Daisy salad is made using the fresh leaves and flowers of freshly picked daisies and is one of the most cleansing wildflower salads you can make. Wash well two handfuls of daisies, finely chop them and then put them in a bowl. Season with chopped dill, a little lemon juice, a few splashes of plain or spring water, and a teaspoon of vegetable oil. Leave for 15 minutes aside and have this detox salad on an empty stomach. To enjoy the healing virtues of the daisy salad, eat it for seven days in a row, one bowl of salad before each meal of the day.
You can also add daisy flowers to other salads, including fruit salads or even soups (but only after it has cooled a bit). It is recommended for those suffering from constipation, people suffering from water retention, or those who tend to accumulate many toxins in the body.
3. How to Make Daisy Tincture
Daisy tincture is a simple medicine anyone can make at home from fresh daisies. Fill up a mason jar with finely chopped fresh daisy flowers, but don’t push them down, leave them as they are. Fill the rest of the jar with 80 degrees of fine quality alcohol, and give it a good stir. Seal the jar and leave to macerate in a cool place for 3 weeks, then strain and pour the tincture in smaller amber glass bottles with droppers.
7 Natural Remedies with Daisies
Migraines caused by kidney or gallbladder problems (that cause excruciating headaches) or migraines caused by either concussions or intense stress can be relieved by eating daisy salad. Indeed, headaches and migraines can be relieved by eating fresh daisy salad, in a two-week cure. Drink combined daisy infusion alongside, for two weeks. Especially if your migraine is caused by severe dehydration, you can have 2-3 cups of daisy flowers infusion every day.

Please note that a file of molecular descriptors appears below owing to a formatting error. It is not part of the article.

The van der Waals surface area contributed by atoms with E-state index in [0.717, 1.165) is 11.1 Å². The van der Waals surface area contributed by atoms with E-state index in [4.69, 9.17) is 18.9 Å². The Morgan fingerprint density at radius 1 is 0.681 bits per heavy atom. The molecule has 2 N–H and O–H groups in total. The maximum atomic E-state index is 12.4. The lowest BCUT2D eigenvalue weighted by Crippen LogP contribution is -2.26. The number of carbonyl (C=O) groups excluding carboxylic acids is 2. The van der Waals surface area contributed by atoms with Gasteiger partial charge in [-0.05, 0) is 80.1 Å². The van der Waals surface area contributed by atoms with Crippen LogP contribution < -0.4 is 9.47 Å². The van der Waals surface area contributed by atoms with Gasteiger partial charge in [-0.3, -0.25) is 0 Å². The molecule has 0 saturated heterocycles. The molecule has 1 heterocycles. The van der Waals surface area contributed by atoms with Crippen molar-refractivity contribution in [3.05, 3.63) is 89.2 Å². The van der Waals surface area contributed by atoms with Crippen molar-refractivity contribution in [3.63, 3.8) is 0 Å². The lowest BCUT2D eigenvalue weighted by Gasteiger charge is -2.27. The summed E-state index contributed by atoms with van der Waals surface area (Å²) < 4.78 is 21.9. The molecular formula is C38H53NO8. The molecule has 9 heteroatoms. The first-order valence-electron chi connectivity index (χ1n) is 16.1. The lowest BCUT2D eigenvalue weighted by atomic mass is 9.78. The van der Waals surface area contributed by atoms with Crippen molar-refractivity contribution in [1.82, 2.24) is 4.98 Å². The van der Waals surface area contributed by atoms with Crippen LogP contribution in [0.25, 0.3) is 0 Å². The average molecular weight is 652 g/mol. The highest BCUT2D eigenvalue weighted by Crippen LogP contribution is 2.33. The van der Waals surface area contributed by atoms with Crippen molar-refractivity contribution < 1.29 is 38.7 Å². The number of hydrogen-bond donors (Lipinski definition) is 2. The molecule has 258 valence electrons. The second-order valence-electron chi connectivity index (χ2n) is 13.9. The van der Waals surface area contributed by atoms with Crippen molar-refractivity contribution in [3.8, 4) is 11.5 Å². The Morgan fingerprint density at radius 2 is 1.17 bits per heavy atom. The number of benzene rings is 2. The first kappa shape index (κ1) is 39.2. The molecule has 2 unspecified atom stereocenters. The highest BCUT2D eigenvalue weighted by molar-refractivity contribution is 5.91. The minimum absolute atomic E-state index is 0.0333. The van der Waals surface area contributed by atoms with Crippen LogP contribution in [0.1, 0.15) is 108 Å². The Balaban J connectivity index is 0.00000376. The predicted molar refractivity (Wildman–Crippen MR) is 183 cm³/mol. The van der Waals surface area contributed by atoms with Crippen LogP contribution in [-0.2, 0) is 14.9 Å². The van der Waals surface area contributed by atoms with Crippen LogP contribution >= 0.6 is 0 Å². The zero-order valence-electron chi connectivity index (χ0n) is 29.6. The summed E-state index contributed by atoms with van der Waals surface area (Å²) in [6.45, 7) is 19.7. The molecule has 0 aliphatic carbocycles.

If the migraine is caused by gallbladder problems, add 50 drops of St. John’s wort tincture in each cup of daisy infusion. Daisy tincture can also have very good results in treating headaches. The recommended dose is one teaspoon in 100 ml of water (half a glass), three to four times a day. In conclusion, you can either opt for the combined infusion or the daisy tincture in combination with the fresh daisy salad.
2. Bronchitis, Asthma and Cough
The abovementioned fresh daisy flowers salad is also a great natural remedy for bronchitis, asthma, and lung problems in general. The secret is to chew it down slowly so that it can easily release all the healing juices. Another way to use fresh daisies for bronchitis is to chop them, mix them with honey are take a tablespoon every few hours. This simple remedy helps in treating infections in the throat and bronchi.
For asthma, in particular, you can also use daisy tincture – 1 teaspoon three times a day. Add a drop of food-grade peppermint oil to each dose of daisy tincture to boost its pain-relieving properties.
3. Lung and Breast Cancer
One of the less-known health benefits of daisy is that in powdered form, it can help tremendously in lung cancer. To make the powder, grind dried daisy flowers with an electric coffee grinder, and have 4 teaspoons a day, on an empty stomach. This is an excellent adjunct remedy for lung cancer.
More so, one of the top health benefits of daisy is its property to attenuate and even participate in curing breast cancer. Again, the powdered daisy flower is the most potent form, alongside other medicinal herbs. To make this herbal blend, mix:
- 4 parts daisy flowers (Bellis perennis)
- 4 parts comfrey root (Symphytum officinale)
- 2 parts butterbur leaves and flowers (Petasites hybridus)
- 2 parts purple looseflower (Lythrum salicaria)
- 2 parts mistletoe (Viscum album) – ideally grown on apple or fir trees.
- 1 part birthwort (Aristolochia clematitis)
Finely ground the herbs in a coffee grinding machine, until you obtain a fine powder. The recommended dose is two teaspoons of this herbal blend powder four times a day for 12-18 months. Please consult with a physician or a naturopath before following any herbal treatments.
4. Hepatitis and Cirrhosis
Fresh daisy flowers chewed on an empty stomach have an extraordinary draining effect on the liver. Chew a handful of fresh daisy flowers a day, before meals, for seven days in a row. You can also have the daisy salad instead, but this time add daisy leaves and flowers in equal proportions. In combination with artichoke and juniper, dried daisy flowers have a beneficial effect on cirrhosis.